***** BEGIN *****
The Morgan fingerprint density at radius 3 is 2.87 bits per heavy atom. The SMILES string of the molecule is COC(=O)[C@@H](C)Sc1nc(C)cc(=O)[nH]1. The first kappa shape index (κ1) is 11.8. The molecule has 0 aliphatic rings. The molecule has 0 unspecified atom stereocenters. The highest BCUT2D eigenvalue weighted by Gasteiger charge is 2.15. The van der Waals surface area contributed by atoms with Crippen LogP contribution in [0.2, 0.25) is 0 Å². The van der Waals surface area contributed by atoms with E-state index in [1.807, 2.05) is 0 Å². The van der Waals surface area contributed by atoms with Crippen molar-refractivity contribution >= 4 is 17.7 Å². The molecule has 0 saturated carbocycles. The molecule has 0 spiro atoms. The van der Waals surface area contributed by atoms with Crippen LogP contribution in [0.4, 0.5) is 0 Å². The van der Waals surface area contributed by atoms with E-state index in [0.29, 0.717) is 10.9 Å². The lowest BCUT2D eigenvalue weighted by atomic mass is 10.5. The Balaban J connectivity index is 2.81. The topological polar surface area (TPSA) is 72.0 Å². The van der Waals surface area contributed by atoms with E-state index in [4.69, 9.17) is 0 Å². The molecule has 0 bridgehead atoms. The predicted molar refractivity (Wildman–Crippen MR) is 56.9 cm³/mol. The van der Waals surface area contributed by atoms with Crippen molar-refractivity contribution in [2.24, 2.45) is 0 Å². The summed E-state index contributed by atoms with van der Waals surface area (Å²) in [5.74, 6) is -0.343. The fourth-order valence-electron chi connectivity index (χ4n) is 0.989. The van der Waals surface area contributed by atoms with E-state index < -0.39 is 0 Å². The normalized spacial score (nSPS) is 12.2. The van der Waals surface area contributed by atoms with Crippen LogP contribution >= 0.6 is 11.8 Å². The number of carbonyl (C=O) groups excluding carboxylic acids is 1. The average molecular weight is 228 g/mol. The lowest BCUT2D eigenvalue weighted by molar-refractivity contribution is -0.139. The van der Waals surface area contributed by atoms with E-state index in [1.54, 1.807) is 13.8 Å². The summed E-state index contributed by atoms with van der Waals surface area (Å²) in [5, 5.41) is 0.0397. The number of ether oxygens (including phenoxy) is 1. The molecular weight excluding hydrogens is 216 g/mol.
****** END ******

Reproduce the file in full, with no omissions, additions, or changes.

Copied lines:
The Morgan fingerprint density at radius 3 is 2.87 bits per heavy atom. The SMILES string of the molecule is COC(=O)[C@@H](C)Sc1nc(C)cc(=O)[nH]1. The first kappa shape index (κ1) is 11.8. The molecule has 0 aliphatic rings. The molecule has 0 unspecified atom stereocenters. The highest BCUT2D eigenvalue weighted by Gasteiger charge is 2.15. The van der Waals surface area contributed by atoms with Crippen LogP contribution in [0.2, 0.25) is 0 Å². The van der Waals surface area contributed by atoms with E-state index in [1.807, 2.05) is 0 Å². The van der Waals surface area contributed by atoms with Crippen molar-refractivity contribution >= 4 is 17.7 Å². The molecule has 0 saturated carbocycles. The molecule has 0 spiro atoms. The van der Waals surface area contributed by atoms with Crippen LogP contribution in [0.4, 0.5) is 0 Å². The van der Waals surface area contributed by atoms with E-state index in [0.29, 0.717) is 10.9 Å². The lowest BCUT2D eigenvalue weighted by atomic mass is 10.5. The Balaban J connectivity index is 2.81. The topological polar surface area (TPSA) is 72.0 Å². The van der Waals surface area contributed by atoms with E-state index in [4.69, 9.17) is 0 Å². The molecule has 0 bridgehead atoms. The predicted molar refractivity (Wildman–Crippen MR) is 56.9 cm³/mol. The van der Waals surface area contributed by atoms with Crippen molar-refractivity contribution in [2.24, 2.45) is 0 Å². The summed E-state index contributed by atoms with van der Waals surface area (Å²) in [5.74, 6) is -0.343. The fourth-order valence-electron chi connectivity index (χ4n) is 0.989. The van der Waals surface area contributed by atoms with E-state index < -0.39 is 0 Å². The normalized spacial score (nSPS) is 12.2. The van der Waals surface area contributed by atoms with Crippen LogP contribution >= 0.6 is 11.8 Å². The number of carbonyl (C=O) groups excluding carboxylic acids is 1. The average molecular weight is 228 g/mol. The lowest BCUT2D eigenvalue weighted by molar-refractivity contribution is -0.139. The van der Waals surface area contributed by atoms with E-state index in [1.54, 1.807) is 13.8 Å². The summed E-state index contributed by atoms with van der Waals surface area (Å²) in [5, 5.41) is 0.0397. The number of ether oxygens (including phenoxy) is 1. The molecular weight excluding hydrogens is 216 g/mol.